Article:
Twice a year I am royally tempted by this extravagant garden show at Château Saint Jean de Beauregard, and this time I gave in. Right now, as autumn approaches, my grief brain needs all the flower power I can soak up.
It is the oldest and largest garden show in France. I always found the admission price excessive, when you can see the gardens of Versailles for free. This autumn fair had 199 exhibitors and the spring one over 250.
This château is rather small in so far as châteaux goes, but the grounds, especially their prized expansive vegetable garden isn’t.
It does have a very pretty pigeonnier or pigeon house that provided roosting holes for up to 4,500 pigeons, one of the largest in France.
Pigeons fattened on grain are still popular French fair as well as their eggs. They also provided excellent fertilizer for the vast vegetable garden.
Château Saint Jean de Beauregard dates back to around 1610 and is in the style of Louis XIII.
It still is privately owned, having once been the country house of a wealthy Parisian.
There were ponds and some walled in rectangular ones to gather rain water and another I thought might have been used for pisciculture at one time, which the monks used to do.
The first time I learned of this grand event was when I was coming back from another château in the vicinity, and saw hordes of people with arms full of plants and the signs pointing directions to Saint Jean de Beauregard Fête de Jardins.
I did not go with any real intention of coming away with plants.
My little balcony garden is already an overstuffed jungle, with just about every available space taken on the ground and up on the railing.
From the street, at 8 floors up the beauty is hidden, but from my windows it’s lush color, that looks beautiful towering above the Parisian roof tops.
I have always recommended to patients who are depressed to hang around flowers, trees and plants, for they give off sweet healing energy that envelopes and touches crevasses of our minds even without us knowing.
Perhaps it is just osmosis that those flying molecules and green atoms penetrate our skull and skin, like an invasion of a spiritual army of soldiers fighting for your survival.
I was astounded to see so many exhibitors listed in the catalogue! I immediately wondered if we had time to take them all in, since we arrived mid afternoon, other than just pass by with a slight glance.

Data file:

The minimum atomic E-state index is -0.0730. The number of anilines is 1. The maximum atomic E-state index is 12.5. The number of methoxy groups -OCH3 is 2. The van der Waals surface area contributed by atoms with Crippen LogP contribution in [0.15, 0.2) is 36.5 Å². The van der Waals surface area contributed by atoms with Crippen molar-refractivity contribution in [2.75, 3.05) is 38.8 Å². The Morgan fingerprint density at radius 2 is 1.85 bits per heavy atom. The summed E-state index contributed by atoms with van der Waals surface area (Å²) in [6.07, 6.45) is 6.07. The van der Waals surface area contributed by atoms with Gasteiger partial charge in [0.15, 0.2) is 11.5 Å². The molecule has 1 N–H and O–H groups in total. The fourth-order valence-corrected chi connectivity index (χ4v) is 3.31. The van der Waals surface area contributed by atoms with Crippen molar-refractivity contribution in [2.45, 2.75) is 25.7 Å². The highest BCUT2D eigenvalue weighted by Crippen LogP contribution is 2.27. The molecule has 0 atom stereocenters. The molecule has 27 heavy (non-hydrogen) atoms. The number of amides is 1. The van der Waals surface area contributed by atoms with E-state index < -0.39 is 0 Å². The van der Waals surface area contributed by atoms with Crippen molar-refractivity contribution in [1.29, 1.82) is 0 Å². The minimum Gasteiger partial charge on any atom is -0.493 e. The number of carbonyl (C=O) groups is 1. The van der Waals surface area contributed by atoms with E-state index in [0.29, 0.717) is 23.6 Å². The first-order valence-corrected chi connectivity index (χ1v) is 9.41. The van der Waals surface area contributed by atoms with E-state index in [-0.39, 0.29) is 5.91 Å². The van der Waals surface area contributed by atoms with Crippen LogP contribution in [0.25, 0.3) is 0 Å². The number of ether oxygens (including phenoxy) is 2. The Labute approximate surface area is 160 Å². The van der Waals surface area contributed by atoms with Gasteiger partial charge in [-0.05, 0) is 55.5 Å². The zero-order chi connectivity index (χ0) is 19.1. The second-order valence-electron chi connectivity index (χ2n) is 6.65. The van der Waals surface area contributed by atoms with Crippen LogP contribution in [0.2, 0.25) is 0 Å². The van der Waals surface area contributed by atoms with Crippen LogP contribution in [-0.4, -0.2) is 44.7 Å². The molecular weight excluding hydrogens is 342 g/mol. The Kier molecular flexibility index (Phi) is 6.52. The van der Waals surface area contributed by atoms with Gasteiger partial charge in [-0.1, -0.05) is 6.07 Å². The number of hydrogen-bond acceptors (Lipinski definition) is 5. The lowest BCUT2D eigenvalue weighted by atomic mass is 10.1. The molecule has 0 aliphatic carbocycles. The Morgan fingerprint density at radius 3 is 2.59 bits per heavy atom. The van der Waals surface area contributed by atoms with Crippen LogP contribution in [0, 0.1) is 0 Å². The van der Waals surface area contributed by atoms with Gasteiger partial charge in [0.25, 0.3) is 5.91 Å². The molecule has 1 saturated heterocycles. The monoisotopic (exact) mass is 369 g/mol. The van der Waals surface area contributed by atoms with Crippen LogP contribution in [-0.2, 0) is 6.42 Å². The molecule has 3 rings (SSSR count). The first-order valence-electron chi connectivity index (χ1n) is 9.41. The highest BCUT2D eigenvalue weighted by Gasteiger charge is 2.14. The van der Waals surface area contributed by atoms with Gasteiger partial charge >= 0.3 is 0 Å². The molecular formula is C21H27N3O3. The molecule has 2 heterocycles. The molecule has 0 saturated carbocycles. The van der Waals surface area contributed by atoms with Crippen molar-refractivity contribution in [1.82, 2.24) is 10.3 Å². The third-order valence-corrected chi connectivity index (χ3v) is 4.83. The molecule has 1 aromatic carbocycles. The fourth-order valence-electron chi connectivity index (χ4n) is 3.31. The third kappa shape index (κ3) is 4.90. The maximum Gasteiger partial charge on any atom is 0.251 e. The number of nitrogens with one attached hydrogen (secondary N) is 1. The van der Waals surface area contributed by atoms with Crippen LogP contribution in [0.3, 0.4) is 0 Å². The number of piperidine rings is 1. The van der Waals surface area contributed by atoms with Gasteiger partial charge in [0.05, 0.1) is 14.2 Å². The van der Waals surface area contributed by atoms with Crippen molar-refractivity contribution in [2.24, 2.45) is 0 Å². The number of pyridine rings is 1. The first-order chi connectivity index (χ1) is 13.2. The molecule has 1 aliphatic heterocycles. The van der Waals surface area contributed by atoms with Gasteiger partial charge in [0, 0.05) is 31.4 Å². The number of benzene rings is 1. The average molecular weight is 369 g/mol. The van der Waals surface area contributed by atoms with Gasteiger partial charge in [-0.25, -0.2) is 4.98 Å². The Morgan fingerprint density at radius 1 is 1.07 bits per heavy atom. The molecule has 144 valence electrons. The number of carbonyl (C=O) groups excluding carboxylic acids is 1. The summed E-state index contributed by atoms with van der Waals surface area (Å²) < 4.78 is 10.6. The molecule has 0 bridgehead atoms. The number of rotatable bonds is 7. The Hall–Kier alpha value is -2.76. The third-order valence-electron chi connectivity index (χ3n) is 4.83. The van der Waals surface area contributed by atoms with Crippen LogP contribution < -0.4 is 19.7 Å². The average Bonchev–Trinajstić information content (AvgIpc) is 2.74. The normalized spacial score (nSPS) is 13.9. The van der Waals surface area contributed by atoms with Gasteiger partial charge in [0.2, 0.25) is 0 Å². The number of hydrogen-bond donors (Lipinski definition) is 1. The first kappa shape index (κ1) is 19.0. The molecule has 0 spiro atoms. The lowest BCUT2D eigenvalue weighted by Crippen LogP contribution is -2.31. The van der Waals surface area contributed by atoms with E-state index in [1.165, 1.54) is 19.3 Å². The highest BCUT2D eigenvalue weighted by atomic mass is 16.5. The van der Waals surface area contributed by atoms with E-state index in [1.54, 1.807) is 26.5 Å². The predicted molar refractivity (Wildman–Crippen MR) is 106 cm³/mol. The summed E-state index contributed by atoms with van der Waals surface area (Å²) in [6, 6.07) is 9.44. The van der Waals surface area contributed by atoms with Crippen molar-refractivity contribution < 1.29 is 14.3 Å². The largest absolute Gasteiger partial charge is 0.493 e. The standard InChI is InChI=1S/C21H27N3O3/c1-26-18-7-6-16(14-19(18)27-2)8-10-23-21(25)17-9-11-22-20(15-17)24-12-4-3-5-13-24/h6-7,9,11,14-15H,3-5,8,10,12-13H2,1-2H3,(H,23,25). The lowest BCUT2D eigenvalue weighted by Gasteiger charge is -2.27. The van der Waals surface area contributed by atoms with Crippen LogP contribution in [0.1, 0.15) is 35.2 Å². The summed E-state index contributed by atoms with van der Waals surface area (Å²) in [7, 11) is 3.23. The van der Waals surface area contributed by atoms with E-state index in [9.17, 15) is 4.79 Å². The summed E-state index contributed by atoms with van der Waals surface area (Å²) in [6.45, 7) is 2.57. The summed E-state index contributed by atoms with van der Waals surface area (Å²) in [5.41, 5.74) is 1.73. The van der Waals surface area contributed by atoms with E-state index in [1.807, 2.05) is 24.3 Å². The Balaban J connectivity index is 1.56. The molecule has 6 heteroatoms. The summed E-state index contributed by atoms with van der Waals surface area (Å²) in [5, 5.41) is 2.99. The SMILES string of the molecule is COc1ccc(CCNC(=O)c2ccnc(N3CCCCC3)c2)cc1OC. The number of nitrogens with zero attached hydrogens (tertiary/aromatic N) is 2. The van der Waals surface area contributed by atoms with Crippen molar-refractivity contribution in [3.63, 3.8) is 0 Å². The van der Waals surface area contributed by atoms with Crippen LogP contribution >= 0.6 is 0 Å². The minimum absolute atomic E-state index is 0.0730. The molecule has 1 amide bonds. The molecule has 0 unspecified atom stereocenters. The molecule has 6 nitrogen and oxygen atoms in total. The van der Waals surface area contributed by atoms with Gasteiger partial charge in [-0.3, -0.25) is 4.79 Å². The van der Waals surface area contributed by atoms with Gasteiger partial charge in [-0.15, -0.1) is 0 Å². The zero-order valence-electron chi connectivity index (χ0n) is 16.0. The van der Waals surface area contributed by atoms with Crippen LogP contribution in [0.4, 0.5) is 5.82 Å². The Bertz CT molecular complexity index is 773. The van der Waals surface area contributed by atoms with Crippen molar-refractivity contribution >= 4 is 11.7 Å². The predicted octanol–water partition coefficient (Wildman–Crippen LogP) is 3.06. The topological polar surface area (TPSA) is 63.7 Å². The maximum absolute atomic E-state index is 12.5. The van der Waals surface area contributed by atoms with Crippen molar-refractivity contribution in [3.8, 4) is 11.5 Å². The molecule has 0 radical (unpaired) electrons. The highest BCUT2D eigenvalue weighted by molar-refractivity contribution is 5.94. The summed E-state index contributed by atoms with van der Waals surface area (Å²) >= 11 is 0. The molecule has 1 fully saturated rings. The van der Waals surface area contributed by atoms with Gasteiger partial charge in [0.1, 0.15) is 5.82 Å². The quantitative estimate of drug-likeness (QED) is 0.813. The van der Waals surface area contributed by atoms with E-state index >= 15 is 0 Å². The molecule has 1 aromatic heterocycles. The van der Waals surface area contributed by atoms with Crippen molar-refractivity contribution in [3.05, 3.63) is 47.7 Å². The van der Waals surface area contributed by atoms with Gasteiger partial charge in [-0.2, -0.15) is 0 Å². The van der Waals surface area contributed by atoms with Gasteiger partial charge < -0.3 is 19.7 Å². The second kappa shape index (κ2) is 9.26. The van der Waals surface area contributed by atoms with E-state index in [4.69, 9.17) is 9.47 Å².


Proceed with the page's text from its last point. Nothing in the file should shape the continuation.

You name it, they had it in the garden world, from plants, flowers bulbs, decor, ornaments, funiture and even beer and wine made from berries.
I heard a few english words as I mingled in the crowds and someone talking dutch to the vast bulb dealer from Holland, but there were 5 plants sellers from Holland.
I was slightly tempted to get another Fritillaria imperialis, a bulb that bit the dust, and to add another Rothschild summer lily to my lone one, who just finally grace me with her delicate red flowers.
I never quite understand why the French don’t plainly price everything, as if they are all waiting to size up the pockets of any potential buyer.
Called a Chartreuse de Parme, this gorgeous red rose has a powerful big perfume, that is addictive.
It had been marked down to a reasonable price, and looked like a very sparse Charlie Brown tree.
Had to look it up to find it was described as being as a very delicious one despite the hideous warts!
The fat bright red knobbed berries are impressive and are called a Cornus Kousa , aka Japanese or Korean dogwood. The berries are edible, but how they taste have no idea.
I was somewhat tempted to buy a fig tree, though right off the bat did not have a clue where it would fit in. The seller recommended one called Bornholm from an island in Denmark of all places as being suitable for a Parisian balcony.
A cherry tree called Cherry Boop caught my eye even more for having such a silly name, though there is a soul singer named the same. The fact that it is a dwarf cherry that produces in 3 years might be enough to get me to try one, if I can create some more space.
In the rare plant section, I had a chuckle over seeing a pecan tree for sale, and wondered how it would do in northern France?
The oyster plant was another curiosity, having its only attribute as smelling like oysters, if that is something one longs to smell of often!
By this time, I was starting to wish I had a real garden again, but big gardens equal big time and effort, whereas my little balcony is so much easier to take care of!
In life there are always tradeoffs and living in Paris, despite the noise and pollution wins hand down. Besides, there are little parcels of communal gardens in the city for folks like me, who may not even have a balcony to take care of their obsession.
The hand carved metal fire pit of the Eiffel Tower would also make a perfect gift for any Francophile, like me.
Since I ruled out at least for now the fig and cherry tree, I settled on a tiny bay leaf plant to replace one that died.
On the way out we spied some “miniature” indoor plants that were affordable enough to buy a few, including a dwarf banana and a poisson rouge plant with red flowers that with a little imagination resembles goldfish?
By the time we left the sheep had come out to munch around the entrance, keeping it all tidy and manicure.
I’ll probably want to come back for the spring show and maybe by that time will have a little more room to spare on my balcony.
I seem to have more garden designs going on in my head in the spring than in the fall anyway, including some challenges.
Last spring it was planting an exotic and hard to find cherry tomato from Mexico, and some tomatillos from some I had brought back from the states. Both of which by the way did great!
Maybe that dwarf cherry tree is just what I need to take care of next!